Culcheth Friday Night Youth Club Alternative Halloween Party
One of the joys of helping at Youth club for a long time has been to see our regular members mature from year to year.
We were delighted therefore when one of our girls, now 16 but with us from the age of 11, asked if she could be a young helper. A former self confessed 'pain' at times, she convinced us of her increased sense of responsibility and commitment and has taken this informal leadership role to heart.
We now really value her attempts to enthuse and guide her peers so, when she came to us excitedly asking if we could have a Halloween party, we were keen to redirect this enthusiasm in a positive way which would not compromise our own beliefs. She accepted our explanation that as a church we did not believe in, or condone, the scary connotations of Halloween and we all discussed alternative options.
We decided to take up the suggestion of the Christian charity 'World Vision'.
They say, 'Do something fun and inspiring this Halloween. Instead of a scary face carve a heart on your pumpkin and make it a symbol of hope for children in fear.'
This seemed particularly relevant in the context of our Church's recent concerns and support for the needs of people around the World, in areas such as Sierra Leone, Uganda, Syria and Haiti.
So, instead of 'Trick or treat' we had a ' Treat evening' last Friday, in our meeting nearest to 'Hallows Eve'.
The £1 entrance fee was donated to the Haiti Hurricane Appeal, for which our Church had been collecting the previous week. There were free hot dogs, with delicious mars bar krispie cakes and rocky road at a nominal charge.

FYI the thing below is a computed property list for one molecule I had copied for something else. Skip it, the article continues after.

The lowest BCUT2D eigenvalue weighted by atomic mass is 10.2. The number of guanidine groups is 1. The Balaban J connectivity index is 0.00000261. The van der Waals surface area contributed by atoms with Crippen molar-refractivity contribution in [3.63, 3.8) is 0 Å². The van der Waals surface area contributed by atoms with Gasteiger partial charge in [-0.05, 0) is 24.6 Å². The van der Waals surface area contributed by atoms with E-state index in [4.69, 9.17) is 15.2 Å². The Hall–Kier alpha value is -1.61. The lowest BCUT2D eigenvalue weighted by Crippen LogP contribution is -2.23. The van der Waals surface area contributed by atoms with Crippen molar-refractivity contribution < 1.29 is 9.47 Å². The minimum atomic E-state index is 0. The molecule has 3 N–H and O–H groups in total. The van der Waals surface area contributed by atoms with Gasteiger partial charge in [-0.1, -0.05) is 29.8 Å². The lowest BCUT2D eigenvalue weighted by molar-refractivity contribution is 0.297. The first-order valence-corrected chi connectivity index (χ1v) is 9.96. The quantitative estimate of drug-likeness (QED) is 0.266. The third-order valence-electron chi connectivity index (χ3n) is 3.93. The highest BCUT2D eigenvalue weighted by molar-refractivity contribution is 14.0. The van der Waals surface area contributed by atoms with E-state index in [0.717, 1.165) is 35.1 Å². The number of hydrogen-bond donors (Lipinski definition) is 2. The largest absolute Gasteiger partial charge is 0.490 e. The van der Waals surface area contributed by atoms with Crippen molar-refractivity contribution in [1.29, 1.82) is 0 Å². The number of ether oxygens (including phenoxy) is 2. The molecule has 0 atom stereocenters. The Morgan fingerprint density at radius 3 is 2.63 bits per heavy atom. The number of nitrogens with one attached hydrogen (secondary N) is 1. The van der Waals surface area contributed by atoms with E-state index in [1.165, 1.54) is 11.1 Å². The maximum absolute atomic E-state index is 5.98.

As well as the usual sports and games, X Box and music, we had a table of pumpkin carvers, a table of bunting assemblers and some brave souls even had a go at apple bobbing!
Pictures of the devastating consequences of Hurricane Matthew prompted discussion and empathy for those whose lives had been so drastically affected by tragedy, with increased awareness of their feelings of loss and despair, as well as renewed appreciation for our own homes and situations. In considering the plight of others as they carved their pumpkins, the young people reflected on symbols of hope.
Their creativity included stars, wishing for better things, flowers to cheer people up and care for others coming from the hearts they formed. The cross was recognised as a symbol too, for taking away bad things we've done.
By the end of a fruitful evening a new pumpkin carving skill had been mastered and some people took seeds home to roast. We may not have aspired to making pumpkin pie but had plenty of food for thought and raised £28 for the Hurricane Appeal, which has since increased to £36!
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